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Electronic tongues used to test maturity and ripeness of grapes

Researchers at the Universitat Politècnica de València hope to expand the uses of the tongue to the wine-making process as well.
By Ananth Baliga   |   Jan. 3, 2014 at 11:21 AM   |   Comments

http://cdnph.upi.com/sv/em/upi/UPI-5871388766084/2014/1/46457f243076d9f568f5935888106395/Electronic-tongues-used-to-test-maturity-and-ripeness-of-grapes.jpg
Jan. 3 (UPI) -- Electronic tongues could be used to help growers gauge the ripeness and maturity of grapes, making it easy to pick the right time to harvest.

Researchers used a electronic tongue developed at the Universitat Politècnica de València to measure the maturity of eight grape varieties -- Macabeo, Chardonnay, Pinot Noir, Cabernet Sauvignon, Shyrah, Merlot and Bobal.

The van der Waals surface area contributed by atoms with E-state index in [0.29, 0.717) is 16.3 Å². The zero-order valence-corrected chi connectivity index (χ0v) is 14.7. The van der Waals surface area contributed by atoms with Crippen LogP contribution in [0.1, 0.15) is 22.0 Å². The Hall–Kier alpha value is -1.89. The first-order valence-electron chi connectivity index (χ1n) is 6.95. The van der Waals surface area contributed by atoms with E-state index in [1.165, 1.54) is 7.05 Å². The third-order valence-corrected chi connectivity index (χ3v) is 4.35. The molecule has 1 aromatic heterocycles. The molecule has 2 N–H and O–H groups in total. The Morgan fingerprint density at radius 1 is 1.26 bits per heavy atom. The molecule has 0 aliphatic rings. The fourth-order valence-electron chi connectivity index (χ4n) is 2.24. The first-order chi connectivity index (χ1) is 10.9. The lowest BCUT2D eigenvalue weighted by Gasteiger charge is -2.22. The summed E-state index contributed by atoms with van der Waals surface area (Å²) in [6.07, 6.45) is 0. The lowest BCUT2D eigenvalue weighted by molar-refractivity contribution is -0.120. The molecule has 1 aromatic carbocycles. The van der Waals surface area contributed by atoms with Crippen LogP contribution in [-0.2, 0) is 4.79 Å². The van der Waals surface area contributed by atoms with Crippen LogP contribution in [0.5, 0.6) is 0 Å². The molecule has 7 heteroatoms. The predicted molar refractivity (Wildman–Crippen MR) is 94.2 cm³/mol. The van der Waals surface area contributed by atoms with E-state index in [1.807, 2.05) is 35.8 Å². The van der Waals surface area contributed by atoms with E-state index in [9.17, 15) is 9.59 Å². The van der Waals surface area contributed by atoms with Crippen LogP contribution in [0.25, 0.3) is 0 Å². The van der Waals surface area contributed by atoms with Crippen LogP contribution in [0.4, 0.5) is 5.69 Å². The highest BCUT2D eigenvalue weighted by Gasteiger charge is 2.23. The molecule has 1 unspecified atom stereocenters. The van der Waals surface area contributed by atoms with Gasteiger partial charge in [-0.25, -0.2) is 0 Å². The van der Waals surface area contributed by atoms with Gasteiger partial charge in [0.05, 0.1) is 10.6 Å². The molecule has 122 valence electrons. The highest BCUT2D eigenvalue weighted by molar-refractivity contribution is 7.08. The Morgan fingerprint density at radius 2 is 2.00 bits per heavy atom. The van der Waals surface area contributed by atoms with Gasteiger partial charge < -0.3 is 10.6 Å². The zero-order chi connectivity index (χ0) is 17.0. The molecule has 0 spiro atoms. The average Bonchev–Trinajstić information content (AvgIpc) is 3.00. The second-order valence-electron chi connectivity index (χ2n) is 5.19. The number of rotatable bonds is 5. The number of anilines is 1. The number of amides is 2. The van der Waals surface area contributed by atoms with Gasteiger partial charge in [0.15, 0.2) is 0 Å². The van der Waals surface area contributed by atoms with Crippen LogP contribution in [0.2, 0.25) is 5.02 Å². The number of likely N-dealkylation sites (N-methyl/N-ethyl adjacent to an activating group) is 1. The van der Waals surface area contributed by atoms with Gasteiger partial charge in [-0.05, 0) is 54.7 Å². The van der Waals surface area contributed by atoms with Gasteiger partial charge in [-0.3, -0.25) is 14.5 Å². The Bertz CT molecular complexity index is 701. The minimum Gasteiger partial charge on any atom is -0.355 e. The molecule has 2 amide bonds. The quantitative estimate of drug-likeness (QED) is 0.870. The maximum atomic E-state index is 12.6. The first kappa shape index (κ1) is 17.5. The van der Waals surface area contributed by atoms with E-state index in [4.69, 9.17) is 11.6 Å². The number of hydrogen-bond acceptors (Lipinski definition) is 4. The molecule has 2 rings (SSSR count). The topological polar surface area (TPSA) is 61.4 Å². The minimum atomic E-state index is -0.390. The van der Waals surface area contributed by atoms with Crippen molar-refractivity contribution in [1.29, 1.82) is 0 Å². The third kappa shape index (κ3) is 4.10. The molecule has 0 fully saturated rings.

They found that the tongue was able to provide data similar to that obtained using traditional tests, especially regarding acidity and sugar level.

The main advantages of the tongue are its relatively low cost and portability. Producers also believe the tongue can help test grapes at the places where their produce is taken.

"The latter is especially useful to assess the degree of ripeness as with current methods of analysis further assessment in a laboratory is usually required," says Ramón Martínez Máñez, researcher at the Universitat Politècnica de València.

The researchers are looking to widen the applications of the tongue into the wine-making process as well, even using it to control the fermentation of the grapes in vats.


[Science Direct]

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